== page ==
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Lex maniac

Investigating changes in American English vocabulary over the last 40 years

model

(1990’s | therapese?, academese (education)? | “serve as a model of or for,” “exemplify”)

Here is a verb that has turned right around in the last thirty years. Back then, when applied to conduct, “to model” meant “follow another’s example.” It was normally used with “on,” or maybe “after,” as in children modeling themselves on a popular athlete, a rock star, who knows? maybe even a parent or teacher. And now? Now it means “set an example for another.” Those responsible for raising or schooling children must do things like “model appropriate behavior,” so their charges will see their way clear to becoming civilized. When did the change occur, and why? The first example I found on LexisNexis lurked in a review of several children’s books at the beginning of 1988, but it doesn’t seem to have become commonplace for at least another decade. My recollection, which I have learned not to trust very much, is that I started to hear it certainly by the late nineties, but I’d be hard-pressed to say when it became customary. Neither is it clear to me where the word arose, although therapese seems the most likely answer. But the verb was also used in its new sense early and often in the ed biz (as the immortal (so far) Tom Lehrer called it), so the educators may have a claim to ownership as well.

The shift in meaning looks larger than it is. “Model” has been used for centuries as a noun or adjective, generally denoting a pattern or example worthy of emulation or copying, in general or in particular. The model citizen or the model of bravery or generosity, to say nothing of the artist’s model, have an ample pedigree. But Noah Webster’s dictionary gives only one definition of “model” as a verb, which encompasses the notion of following a pattern described in the first paragraph. (Artist’s or fashion models of the day “posed,” one supposes.) Scientists and economists have long used the term in a way that seems analogous to today’s meaning: “create a model of.” The phrase “role model” came along in the fifties, according to Random House, and that phrase led to a veritable gamut of post-Freudian psychological usages of “model.” Role models do not generally embody one specific quality but are thought to be worth studying across the board. Instead of emulating Washington for this or Socrates for that, we started concentrating on finding just one all-around good person to emulate. It’s hard enough just finding one pair of coattails to ride.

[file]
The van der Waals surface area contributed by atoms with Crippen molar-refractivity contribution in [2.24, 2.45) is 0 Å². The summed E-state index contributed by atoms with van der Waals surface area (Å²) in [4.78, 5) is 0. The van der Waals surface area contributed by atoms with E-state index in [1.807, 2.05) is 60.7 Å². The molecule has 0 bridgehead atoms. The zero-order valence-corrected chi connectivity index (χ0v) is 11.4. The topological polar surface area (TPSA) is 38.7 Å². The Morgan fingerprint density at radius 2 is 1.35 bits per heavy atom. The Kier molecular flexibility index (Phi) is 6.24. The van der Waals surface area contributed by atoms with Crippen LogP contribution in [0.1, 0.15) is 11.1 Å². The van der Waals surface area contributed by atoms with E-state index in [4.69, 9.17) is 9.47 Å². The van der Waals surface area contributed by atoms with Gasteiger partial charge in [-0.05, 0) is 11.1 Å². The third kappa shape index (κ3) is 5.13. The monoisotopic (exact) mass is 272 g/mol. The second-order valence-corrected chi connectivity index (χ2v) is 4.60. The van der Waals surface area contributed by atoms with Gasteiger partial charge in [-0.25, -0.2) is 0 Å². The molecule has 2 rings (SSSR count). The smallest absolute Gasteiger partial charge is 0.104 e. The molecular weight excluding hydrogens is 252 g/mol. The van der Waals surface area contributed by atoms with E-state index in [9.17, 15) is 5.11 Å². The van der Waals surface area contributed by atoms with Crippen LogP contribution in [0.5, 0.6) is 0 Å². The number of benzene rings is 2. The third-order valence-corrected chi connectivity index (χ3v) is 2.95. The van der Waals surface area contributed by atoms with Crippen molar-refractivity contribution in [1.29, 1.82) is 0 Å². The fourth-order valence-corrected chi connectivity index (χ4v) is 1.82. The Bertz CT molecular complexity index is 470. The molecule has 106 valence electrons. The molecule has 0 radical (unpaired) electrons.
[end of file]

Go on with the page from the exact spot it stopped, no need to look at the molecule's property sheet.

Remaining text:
And why did the word change meanings? When we think of “modeling” good behavior, we think primarily of adults doing it for children. When we thought of “modeling” one’s acts after others’ examples, we thought primarily of children doing it with reference to adults. The subject-object switcheroo goes along with a cultural shift in demands on parents. In the old days, kids had to buckle down and learn to do what was expected of them in public. Responsible adults offered guidance and were expected to help, or at least not retard the process, but it was the kid’s responsibility to work out ways to control himself and make an effort to comply with social conventions. As we make ourselves at home in the twenty-first century, parents are expected to do more and more of what used to be regarded as the kids’ work. The older generation must lay everything out so plainly that no child could possibly misunderstand — willfully or otherwise — the rules they are expected to follow. The grown-ups have to come up with a way to train the kids that doesn’t require them to exert any effort or risk failure. Deprived of any stake in their own improvement, the young’uns will infallibly turn into enviable adults, right? Of course, most kids turn out o.k. if their parents do even a middling job raising them, but it seems to me that conventional wisdom — and a parade of parenting manuals — demands more of parents, and less of children, than it did in the old days.

Actually, I was channeling my sister in the previous paragraph, who was ruminating recently on changes in our child-rearing practices, and who is well-qualified in general to discuss these kids today. I may have misrepresented her views, and I alone am responsible for any errors of fact or interpretation.

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